… today’s post is another reader request. Understandably so, too, since the topic of Indie, or independent publishing, has been a hot one across the industry for the last few years. Last decade with some change, really. But the storm surrounding it has continued to swirl and continue to be hotly contested. Hence, why I often get questions about it, and even have talked about it before here on the site.
But this reader wanted it directly addressed as part of Being a Better Writer, not just in an opinion post or as a side piece on the site. So, today we’re going to talk all about independent publishing. More specifically, we’re going to talk about why it isn’t bad, which is what the reader specifically wanted to know.
So settle back, grab a snack, and hit the jump.
The prompt for this question came from a story I was reading a few weeks ago, in which two characters who were getting pretty close suddenly and out of nowhere had a massive moment of shared agonizing over holding one another’s hand. And I don’t mean “It became a big deal.” I mean “It became a big deal,” to the degree that everything else that had been going on in the story stopped dead while these two characters agonized over it.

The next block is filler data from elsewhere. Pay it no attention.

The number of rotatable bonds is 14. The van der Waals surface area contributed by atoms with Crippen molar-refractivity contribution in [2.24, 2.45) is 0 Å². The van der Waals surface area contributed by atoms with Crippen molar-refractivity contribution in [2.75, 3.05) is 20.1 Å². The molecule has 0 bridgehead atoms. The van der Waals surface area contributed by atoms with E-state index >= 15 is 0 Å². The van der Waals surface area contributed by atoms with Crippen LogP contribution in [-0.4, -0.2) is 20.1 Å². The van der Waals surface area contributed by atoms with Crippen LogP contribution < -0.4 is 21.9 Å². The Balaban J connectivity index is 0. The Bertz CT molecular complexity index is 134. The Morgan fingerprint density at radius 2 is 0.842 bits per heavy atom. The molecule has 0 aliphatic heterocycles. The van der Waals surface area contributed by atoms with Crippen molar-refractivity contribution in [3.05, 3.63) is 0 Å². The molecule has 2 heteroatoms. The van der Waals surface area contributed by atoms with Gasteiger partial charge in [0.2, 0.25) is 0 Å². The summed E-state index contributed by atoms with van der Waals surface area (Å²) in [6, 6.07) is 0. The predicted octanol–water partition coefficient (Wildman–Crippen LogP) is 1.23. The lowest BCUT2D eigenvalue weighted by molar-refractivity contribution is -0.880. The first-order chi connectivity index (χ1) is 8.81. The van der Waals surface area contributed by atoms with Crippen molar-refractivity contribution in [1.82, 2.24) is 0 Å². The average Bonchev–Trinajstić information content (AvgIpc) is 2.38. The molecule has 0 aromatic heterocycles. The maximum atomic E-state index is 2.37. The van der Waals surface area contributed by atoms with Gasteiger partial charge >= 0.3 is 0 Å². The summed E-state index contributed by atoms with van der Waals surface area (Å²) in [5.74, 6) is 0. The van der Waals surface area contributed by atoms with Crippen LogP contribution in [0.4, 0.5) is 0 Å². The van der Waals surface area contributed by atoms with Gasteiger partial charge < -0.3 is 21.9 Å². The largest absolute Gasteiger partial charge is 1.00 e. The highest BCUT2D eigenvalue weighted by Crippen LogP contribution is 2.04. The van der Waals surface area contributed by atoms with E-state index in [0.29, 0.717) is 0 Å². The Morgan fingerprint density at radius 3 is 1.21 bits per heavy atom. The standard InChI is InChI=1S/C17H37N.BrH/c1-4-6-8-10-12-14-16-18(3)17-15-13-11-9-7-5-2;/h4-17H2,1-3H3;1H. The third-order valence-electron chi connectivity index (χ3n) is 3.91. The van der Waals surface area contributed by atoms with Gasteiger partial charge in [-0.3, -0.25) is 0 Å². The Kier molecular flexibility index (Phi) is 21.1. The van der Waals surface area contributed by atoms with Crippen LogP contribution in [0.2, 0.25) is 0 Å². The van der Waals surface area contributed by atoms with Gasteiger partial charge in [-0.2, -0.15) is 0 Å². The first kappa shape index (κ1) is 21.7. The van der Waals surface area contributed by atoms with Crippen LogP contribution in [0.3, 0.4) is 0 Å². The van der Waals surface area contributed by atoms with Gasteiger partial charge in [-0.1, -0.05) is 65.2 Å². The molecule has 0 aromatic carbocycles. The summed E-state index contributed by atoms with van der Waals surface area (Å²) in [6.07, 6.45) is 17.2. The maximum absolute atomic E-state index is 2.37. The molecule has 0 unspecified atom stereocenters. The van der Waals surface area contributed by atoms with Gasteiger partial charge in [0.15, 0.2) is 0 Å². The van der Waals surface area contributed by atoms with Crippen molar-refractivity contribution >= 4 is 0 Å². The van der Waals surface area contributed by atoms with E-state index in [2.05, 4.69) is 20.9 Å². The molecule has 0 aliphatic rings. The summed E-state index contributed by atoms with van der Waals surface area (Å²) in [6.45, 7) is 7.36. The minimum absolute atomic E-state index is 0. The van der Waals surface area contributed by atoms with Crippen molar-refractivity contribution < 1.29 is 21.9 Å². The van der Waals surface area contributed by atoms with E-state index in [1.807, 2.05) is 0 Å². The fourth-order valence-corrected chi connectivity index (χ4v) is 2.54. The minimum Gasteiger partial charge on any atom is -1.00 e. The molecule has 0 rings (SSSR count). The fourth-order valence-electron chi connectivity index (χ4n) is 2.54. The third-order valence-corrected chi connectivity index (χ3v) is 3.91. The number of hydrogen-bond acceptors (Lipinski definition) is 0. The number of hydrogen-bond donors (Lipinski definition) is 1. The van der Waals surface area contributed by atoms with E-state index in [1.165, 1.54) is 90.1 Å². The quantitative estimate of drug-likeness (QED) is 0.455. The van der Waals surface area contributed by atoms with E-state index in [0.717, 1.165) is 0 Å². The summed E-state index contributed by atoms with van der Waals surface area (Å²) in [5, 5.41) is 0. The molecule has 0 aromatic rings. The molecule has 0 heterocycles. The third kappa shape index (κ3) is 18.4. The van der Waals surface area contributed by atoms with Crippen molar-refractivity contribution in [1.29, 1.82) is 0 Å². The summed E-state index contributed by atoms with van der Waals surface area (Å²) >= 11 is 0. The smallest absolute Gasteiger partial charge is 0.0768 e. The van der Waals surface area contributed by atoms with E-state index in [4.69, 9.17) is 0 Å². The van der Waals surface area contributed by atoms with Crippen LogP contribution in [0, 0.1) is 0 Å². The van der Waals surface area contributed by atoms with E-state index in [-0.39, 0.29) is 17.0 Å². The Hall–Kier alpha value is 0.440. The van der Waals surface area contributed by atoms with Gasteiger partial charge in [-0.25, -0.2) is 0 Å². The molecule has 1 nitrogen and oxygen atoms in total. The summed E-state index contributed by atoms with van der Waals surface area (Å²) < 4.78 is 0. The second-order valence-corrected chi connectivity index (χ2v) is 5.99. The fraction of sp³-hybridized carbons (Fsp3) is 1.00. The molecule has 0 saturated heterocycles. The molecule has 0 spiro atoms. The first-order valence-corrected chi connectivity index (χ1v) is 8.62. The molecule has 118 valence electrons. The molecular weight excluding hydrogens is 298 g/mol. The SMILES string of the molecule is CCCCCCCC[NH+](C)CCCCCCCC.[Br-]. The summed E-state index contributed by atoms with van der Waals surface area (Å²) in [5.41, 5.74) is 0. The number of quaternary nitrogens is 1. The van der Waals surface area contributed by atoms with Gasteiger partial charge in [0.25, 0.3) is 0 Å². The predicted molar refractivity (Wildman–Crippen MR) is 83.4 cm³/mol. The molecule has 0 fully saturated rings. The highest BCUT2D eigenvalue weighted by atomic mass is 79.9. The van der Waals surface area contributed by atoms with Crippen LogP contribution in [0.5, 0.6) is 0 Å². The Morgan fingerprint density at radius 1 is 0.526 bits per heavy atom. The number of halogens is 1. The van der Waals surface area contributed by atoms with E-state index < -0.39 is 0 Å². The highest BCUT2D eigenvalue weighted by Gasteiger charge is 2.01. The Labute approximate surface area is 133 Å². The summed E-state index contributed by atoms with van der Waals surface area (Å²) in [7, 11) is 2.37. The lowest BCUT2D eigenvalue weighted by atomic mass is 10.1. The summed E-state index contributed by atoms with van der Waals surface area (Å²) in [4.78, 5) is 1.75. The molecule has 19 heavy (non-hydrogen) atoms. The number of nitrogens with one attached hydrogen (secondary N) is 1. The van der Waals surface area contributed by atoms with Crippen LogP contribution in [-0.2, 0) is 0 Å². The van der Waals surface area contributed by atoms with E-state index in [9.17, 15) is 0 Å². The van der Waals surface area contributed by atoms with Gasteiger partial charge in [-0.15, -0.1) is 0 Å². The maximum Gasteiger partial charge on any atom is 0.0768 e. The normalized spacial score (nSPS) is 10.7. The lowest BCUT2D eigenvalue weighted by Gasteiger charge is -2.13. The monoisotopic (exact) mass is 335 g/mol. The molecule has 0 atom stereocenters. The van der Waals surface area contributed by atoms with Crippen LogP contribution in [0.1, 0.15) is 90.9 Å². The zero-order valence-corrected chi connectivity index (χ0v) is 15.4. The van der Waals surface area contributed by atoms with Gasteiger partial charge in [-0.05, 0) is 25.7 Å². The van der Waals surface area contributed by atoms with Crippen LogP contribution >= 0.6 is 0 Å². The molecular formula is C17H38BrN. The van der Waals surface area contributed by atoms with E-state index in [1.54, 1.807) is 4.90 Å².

Now, I’m not saying that someone agonizing over whether or not to reach for someone’s hand is a bad thing. Or an improbable one. Or even one that doesn’t bring the world to a halt for the duo involved. But as storytellers, we not only need to consider all of those things but as well everything around that moment or event. In this case, the story had not to this point had such a moment of drama. In fact, things had been quite the opposite, with the characters being very relaxed and at ease with one another. Again, not to say that there aren’t moments of transition from ease to panic in real-life relationships, but what happened here was less a transition and more a leap off a cliff. Or maybe up it, and the audience was left at the bottom. Not only was it quite sudden and out of the character we’d seen so far, but it also brought the rest of the story to a screeching halt, everything going on hold for a long segment of panic. Pacing? It was dead by the time that sequence was halfway over.